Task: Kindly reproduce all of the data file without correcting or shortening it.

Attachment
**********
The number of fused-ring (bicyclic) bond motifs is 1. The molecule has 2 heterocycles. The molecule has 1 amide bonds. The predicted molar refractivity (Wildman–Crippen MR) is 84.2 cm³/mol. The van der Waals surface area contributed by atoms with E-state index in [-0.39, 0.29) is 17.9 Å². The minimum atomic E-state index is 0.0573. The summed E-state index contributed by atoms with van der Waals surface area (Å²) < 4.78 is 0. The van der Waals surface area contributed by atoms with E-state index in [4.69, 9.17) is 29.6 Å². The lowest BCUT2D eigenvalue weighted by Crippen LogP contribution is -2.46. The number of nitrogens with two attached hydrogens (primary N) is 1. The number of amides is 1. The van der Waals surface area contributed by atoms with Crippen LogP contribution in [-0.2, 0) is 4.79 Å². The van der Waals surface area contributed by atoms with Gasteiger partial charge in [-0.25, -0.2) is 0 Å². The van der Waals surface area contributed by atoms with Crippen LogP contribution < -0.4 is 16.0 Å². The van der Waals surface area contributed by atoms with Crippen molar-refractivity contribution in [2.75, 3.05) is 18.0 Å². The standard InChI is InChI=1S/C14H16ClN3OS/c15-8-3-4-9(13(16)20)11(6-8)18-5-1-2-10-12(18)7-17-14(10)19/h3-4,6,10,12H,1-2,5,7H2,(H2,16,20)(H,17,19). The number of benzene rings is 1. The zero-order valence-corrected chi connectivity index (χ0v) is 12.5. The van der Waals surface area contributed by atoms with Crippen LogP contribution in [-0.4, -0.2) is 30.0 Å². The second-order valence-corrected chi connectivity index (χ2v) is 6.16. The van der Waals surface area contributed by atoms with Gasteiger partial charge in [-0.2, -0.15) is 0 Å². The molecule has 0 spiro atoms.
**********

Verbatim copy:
The number of fused-ring (bicyclic) bond motifs is 1. The molecule has 2 heterocycles. The molecule has 1 amide bonds. The predicted molar refractivity (Wildman–Crippen MR) is 84.2 cm³/mol. The van der Waals surface area contributed by atoms with E-state index in [-0.39, 0.29) is 17.9 Å². The minimum atomic E-state index is 0.0573. The summed E-state index contributed by atoms with van der Waals surface area (Å²) < 4.78 is 0. The van der Waals surface area contributed by atoms with E-state index in [4.69, 9.17) is 29.6 Å². The lowest BCUT2D eigenvalue weighted by Crippen LogP contribution is -2.46. The number of nitrogens with two attached hydrogens (primary N) is 1. The number of amides is 1. The van der Waals surface area contributed by atoms with Crippen LogP contribution in [-0.2, 0) is 4.79 Å². The van der Waals surface area contributed by atoms with Gasteiger partial charge in [-0.25, -0.2) is 0 Å². The van der Waals surface area contributed by atoms with Crippen LogP contribution < -0.4 is 16.0 Å². The van der Waals surface area contributed by atoms with Crippen molar-refractivity contribution in [2.75, 3.05) is 18.0 Å². The standard InChI is InChI=1S/C14H16ClN3OS/c15-8-3-4-9(13(16)20)11(6-8)18-5-1-2-10-12(18)7-17-14(10)19/h3-4,6,10,12H,1-2,5,7H2,(H2,16,20)(H,17,19). The number of benzene rings is 1. The zero-order valence-corrected chi connectivity index (χ0v) is 12.5. The van der Waals surface area contributed by atoms with Crippen LogP contribution in [-0.4, -0.2) is 30.0 Å². The second-order valence-corrected chi connectivity index (χ2v) is 6.16. The van der Waals surface area contributed by atoms with Gasteiger partial charge in [-0.2, -0.15) is 0 Å². The molecule has 0 spiro atoms.